Saturday, January 7, 2012
Bass Reeves, U S Marshal
I was researching the novel True Grit by Charles Portis for a book club presentation, when I started reading articles about real U S Marshals who served when Judge Parker and the Western District of Arkansas had jurisdiction over Indian Territory in the 1870s and 1880s. In one of my google searches, the name Bass Reeves caught my eye.
Bass Reeves could have been a prototype for Rooster Cogburn. At 6'2" and 180 pounds, he could shoot a pistol with either hand. He populated the Fort Smith federal jail with the desperate criminals he captured, including the notorious Seminole Greenleaf, who was on the lam for eighteen years. Once tried for shooting his trail cook, Bass Reeves was acquitted and went on to bust up a horse stealing ring, capturing 19 horse thieves at one time. During his 32 years as a federal peace officer, he arrested more than 3000 felons and shot and killed fourteen outlaws in defending his life while making arrests.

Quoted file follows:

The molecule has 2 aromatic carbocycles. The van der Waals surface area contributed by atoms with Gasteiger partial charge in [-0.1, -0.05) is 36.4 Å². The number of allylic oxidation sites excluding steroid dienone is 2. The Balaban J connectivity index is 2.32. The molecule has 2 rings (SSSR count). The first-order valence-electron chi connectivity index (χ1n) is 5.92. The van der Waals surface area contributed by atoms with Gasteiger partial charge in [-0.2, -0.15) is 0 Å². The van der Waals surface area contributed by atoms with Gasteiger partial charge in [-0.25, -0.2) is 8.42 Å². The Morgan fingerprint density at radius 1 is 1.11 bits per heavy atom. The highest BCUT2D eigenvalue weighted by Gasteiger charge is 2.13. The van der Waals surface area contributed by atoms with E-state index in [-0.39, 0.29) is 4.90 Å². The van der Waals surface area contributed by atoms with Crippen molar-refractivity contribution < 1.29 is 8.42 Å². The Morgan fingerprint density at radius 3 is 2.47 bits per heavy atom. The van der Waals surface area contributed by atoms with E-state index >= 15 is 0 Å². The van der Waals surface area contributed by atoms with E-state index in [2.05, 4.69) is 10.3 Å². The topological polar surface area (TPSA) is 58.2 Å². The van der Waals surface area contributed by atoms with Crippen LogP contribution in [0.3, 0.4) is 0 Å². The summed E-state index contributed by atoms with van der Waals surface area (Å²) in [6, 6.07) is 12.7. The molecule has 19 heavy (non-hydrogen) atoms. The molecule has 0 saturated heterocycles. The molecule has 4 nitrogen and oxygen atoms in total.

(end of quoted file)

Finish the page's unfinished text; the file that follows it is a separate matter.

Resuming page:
Bass Reeves was one of the first African-Americans (perhaps the first) to receive a commission as a Deputy U S Marshal west of the Mississippi River. He was born a slave in 1838 in Crawford County, Arkansas. Moving to Grayson County, Texas in 1846 with his owners, the William Steel Reeves family, Bass Reeves ultimately because a fugitive slave, taking refuge amongst the Creeks and Seminoles in Indian Territory. After the civil war he returned to Crawford County with a wife and several children where he farmed and served as a scout and guide for U S Marshals going into Indian Territory. In 1875, he was hired by the Parker court in Fort Smith as a commissioned deputy U S Marshal.
Read more about Bass Reeves at:
The Encyclopedia of Arkansas
Bass Reeves - Wikipedia
Or if you wish, watch a movie made about his life:
Bass Reeves at IMdb